A connected safety solution safeguards your organisation in two primary ways. Firstly, it gives you proof that your gas protection protocols are being used correctly and that you are complying with all relevant regulations. Secondly, it stores your gas detection data securely and maintains the integrity of that data.

That final point is important because the quality of the data you collect and analyse is imperative. Only top quality (current, accurate and correctly aggregated) data can be used to prove compliance, and with the analysis required to improve operational efficiency and productivity.

You are probably familiar with the need to store data securely – data protection has been a topic of debate and legislation for years now – but you may be less familiar with the extent to which data can be corrupted when it is read, stored, transmitted or processed, unless the correct safeguards are in place.

That’s why we have integrated multiple layers of security, corruption prevention, data backup and testing protocols into our Crowcon Connect product; for more detail, please read our IT security FAQs, which are here.

What is more, by sending your data to the cloud (and it can be hosted on your own private cloud, or link to your existing reporting tools using a bespoke API solution, if you prefer,), you may be able to make substantial savings on storage costs while finding it much easier (and less expensive in terms of time and human resource) to get the most value from your data (which may yield further cost savings). Being on the cloud also ensures that updates to the portal happen immediately and automatically when richer insights and more features are released s you always get the best experience possible.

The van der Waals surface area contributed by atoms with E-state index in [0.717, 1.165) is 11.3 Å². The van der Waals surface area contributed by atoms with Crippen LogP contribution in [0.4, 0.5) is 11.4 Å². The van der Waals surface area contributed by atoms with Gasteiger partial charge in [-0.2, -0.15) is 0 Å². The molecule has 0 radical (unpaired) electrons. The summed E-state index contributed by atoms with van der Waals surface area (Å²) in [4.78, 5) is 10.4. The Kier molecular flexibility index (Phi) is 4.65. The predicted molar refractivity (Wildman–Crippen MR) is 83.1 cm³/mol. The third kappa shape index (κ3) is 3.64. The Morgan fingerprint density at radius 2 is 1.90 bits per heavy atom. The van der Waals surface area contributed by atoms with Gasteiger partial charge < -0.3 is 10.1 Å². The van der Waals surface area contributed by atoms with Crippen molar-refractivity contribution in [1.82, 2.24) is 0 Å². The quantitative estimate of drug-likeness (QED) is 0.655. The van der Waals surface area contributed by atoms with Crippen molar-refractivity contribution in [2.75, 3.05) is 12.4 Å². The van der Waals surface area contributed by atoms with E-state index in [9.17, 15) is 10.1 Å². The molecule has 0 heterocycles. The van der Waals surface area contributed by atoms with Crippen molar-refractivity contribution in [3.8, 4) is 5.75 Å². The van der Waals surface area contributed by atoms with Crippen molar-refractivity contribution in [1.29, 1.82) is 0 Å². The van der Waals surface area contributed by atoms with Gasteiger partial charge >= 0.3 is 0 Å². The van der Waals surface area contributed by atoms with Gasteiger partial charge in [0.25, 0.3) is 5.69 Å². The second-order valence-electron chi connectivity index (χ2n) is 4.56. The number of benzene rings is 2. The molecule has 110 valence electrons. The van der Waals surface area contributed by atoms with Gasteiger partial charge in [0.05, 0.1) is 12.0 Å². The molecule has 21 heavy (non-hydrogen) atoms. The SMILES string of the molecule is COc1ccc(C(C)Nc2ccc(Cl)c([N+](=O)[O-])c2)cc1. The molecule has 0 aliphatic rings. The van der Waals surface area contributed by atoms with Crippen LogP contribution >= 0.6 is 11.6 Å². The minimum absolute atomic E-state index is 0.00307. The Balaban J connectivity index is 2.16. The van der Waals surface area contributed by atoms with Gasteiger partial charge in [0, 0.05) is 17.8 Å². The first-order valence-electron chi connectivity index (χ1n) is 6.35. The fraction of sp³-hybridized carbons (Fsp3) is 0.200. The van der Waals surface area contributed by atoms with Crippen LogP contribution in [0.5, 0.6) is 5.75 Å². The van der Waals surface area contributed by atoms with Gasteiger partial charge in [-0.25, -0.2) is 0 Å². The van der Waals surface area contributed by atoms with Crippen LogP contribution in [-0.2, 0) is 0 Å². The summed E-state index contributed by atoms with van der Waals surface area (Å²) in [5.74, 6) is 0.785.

Crowcon Connect improves organisational and practical safety

By using a cloud data system such as Crowcon Connect, you can use your gas safety insights and employee information to monitor compliance (both regulatory and with internal protocols) and to spot gaps in knowledge and training. You can then fix these – for example, by refreshing safety training, developing bespoke programs or discussing issues with staff – which may prevent catastrophe and save lives.

With the bird’s eye view that Crowcon Connect provides, you can clearly see if your detectors are ready to go and being used properly. You can also spot patterns of alarm events or gas exposure, and act to remedy these before they cause major issues.

Cloud data storage and processing lets you review data logs in a timely manner, assess measurements and response times and implement data-backed training and protocols. This can transform your operations and greatly improve safety.

To find out more about Crowcon Connect and cloud storage, please have a look at our white paper on the subject, which you can access by clicking here.

Blue Hydrogen – An overview

What is Hydrogen?

Hydrogen is one of the most abundant sources of gas contributing approximately 75% of the gas in our solar system. Hydrogen is found in various things including light, water, air, plants, and animals; however, it is often combined with other elements. The most familiar combination is with oxygen to make water. Hydrogen gas is a colourless, odourless, and tasteless gas which is lighter than air. As it is far lighter than air this means it rises in our atmosphere, meaning it is not naturally found at ground level, but instead must be created. This is done by separating it from other elements and collecting the gas.